After hosting the highly successful inaugural edition of United States' first professional rugby league in 2016, US Pro Rugby is facing the risk of closing down.
The league's president Doug Schoeninger, in a letter, reported by Rugby Today, told the players that their contracts were to be terminated if the sport's governing body, USA Rugby does not sufficiently protect the sufficiently protect the league's exclusive sanctioning rights.
The inaugural season of Pro Rugby kicked off in April was played by five teams - Ohio Aviators, Sacramento Express, San Diego Breakers, San Francisco Rush and Denver Stampede - and had top stars of the likes of former All Black fullback Mils Muliaina and Italy's Mirco Bergamasco.
South African star Pedrie Wannenburg-led Denver pipped Ohia by a point to win the title. While extending the league's presence to Chicago, New York and Boston were reportedly being planned, it was reportedly announced last week that San Francisco Rush will no longer be part of the competition due to unavailability of suitable venues.
Despite the crisis situation, Schoeninger has stressed that league is not "closing down". The league owner revealed in the letter that they were trying to resolve the issues with USA Rugby but no assurances can be given to the players about it.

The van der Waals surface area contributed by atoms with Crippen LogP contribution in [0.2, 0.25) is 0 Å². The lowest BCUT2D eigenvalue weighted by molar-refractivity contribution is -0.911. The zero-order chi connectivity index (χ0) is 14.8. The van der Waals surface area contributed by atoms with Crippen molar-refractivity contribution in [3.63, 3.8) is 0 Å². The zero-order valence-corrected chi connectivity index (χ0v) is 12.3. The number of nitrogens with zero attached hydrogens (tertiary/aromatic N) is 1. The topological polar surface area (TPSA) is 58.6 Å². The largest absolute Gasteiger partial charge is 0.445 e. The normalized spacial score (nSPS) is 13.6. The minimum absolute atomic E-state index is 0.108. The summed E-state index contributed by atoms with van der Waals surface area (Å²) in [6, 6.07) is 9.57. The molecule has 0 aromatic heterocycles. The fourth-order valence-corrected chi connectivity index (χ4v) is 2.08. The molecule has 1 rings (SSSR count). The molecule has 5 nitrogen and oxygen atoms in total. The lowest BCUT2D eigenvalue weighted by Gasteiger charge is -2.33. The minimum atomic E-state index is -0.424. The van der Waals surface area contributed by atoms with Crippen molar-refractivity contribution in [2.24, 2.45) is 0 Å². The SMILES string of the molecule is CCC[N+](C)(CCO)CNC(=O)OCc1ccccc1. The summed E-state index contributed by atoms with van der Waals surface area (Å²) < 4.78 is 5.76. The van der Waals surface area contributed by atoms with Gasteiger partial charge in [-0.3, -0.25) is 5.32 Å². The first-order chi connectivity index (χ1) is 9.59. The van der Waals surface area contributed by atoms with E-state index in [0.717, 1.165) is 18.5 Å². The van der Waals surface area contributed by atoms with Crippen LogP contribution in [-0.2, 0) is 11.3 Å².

"We have been having serious issues with the cooperation and the enforcement of our agreement with USA Rugby. We have been actively trying to resolve our issues with USA Rugby for over four months and, unfortunately, it appears that USA Rugby will not honor the commitments they made to us," Schoeninger wrote in the letter.
"We are hopeful, but with no assurances, that we will be able to resolve all issues with USA Rugby prior to end of the termination clause period."
Also, payments that were supposed to be paid for the players were delayed but Schoeninger wrote that it would be paid in the coming week. However, USA Rugby, in an official statement, denied the allegations made by the league owner and said it was saddened to know about the possible contract termination.
However, Pro Rugby league's posts on its Facebook page hinted that the league had no intentions of closing down but is planning for the future.